Abraham Chill

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Rabbi Abraham Chill (March 30, 1912 – April 20, 2004) was the first rabbi at the United States Military Academy in West Point, New York.[1]

He was born in New York City and attended Yeshiva University[1] and the City College of New York. In 1935, he received his rabbinic ordination from Chief Rabbi Kook in Jerusalem and from the Lomza Yeshiva in Petach Tikvah, Israel. In 1941, immediately after Pearl Harbor, he enlisted in the United States Army. In 1945, after holding pre-war pulpits in Newburgh, New York, and Nashville, Tennessee, he became rabbi of Congregation Sons of Abraham in Providence, Rhode Island, a position he held until his retirement in 1969.

In 1946, he was National Chaplain of the Jewish War Veterans of the US, as well as National Chaplain of the American Legion in 1948.[citation needed] He was an active member of the Rabbinical Council of America, serving as president of the North-Eastern Region, and later as national secretary of the Council.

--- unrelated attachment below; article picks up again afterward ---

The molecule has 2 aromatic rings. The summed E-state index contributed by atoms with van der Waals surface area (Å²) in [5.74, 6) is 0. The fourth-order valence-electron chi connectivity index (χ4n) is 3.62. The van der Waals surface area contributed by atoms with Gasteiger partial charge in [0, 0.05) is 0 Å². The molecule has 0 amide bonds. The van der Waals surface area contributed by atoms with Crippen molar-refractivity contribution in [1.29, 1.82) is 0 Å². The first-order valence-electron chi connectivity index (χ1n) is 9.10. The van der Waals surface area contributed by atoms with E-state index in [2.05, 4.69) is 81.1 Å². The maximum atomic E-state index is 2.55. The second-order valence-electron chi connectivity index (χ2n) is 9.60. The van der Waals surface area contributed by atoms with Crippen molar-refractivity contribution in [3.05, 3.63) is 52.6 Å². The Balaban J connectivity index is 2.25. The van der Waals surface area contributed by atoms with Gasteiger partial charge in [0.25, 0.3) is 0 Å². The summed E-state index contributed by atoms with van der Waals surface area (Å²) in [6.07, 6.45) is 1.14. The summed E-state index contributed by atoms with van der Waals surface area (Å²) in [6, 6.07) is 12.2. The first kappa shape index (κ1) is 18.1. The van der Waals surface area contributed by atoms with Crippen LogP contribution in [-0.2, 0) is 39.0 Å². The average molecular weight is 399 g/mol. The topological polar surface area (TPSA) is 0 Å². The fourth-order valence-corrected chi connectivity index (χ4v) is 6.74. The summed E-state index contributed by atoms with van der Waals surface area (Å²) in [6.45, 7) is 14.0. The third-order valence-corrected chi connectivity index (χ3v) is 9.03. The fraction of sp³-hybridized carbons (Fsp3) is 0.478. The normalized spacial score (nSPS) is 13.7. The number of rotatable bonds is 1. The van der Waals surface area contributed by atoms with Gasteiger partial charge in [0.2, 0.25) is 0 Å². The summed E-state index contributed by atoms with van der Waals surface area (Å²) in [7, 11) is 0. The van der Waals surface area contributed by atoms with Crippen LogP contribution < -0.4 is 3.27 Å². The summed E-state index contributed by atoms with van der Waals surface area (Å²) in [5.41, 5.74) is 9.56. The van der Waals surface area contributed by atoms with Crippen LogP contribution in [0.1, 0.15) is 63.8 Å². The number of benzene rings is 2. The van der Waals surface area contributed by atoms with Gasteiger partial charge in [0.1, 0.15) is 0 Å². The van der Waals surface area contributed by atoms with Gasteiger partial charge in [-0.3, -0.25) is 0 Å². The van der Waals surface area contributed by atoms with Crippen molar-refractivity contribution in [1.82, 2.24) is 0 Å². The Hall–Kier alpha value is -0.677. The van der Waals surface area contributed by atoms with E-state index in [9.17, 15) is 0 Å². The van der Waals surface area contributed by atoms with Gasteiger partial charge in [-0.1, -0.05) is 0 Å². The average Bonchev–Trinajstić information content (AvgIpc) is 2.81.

He is the author of the book The Mitzvot: The Commandments and Their Rationale, which was first published in 1974. Here he explains in detail all 613 Commandments, 365 negative and 248 positive. He also authored three other books, the Minahagim on Jewish customs, the Sidrot on the Torah reading of the week and the Abarbanel on Pirke Avot a famous commentary on "Ethics of the Fathers."

In the early 1960s, at the request of his good friend United States Senator John O. Pastore (D.R.I.) he was accorded the honor of opening a session of the United States Senate with a prayer.

He was also a 32nd Degree Mason and a Shriner.

At his funeral in Jerusalem, he was eulogized by Rabbi Israel Hutner, the editor-in-chief of the Encyclopedia Talmudit, who was for many years his Talmudic study mate. He is interred in Mount of Olives in Jerusalem overlooking the Temple Mount. He was survived by two children, son Daniel Chill and daughter Deanne Shapiro, and numerous grandchildren.

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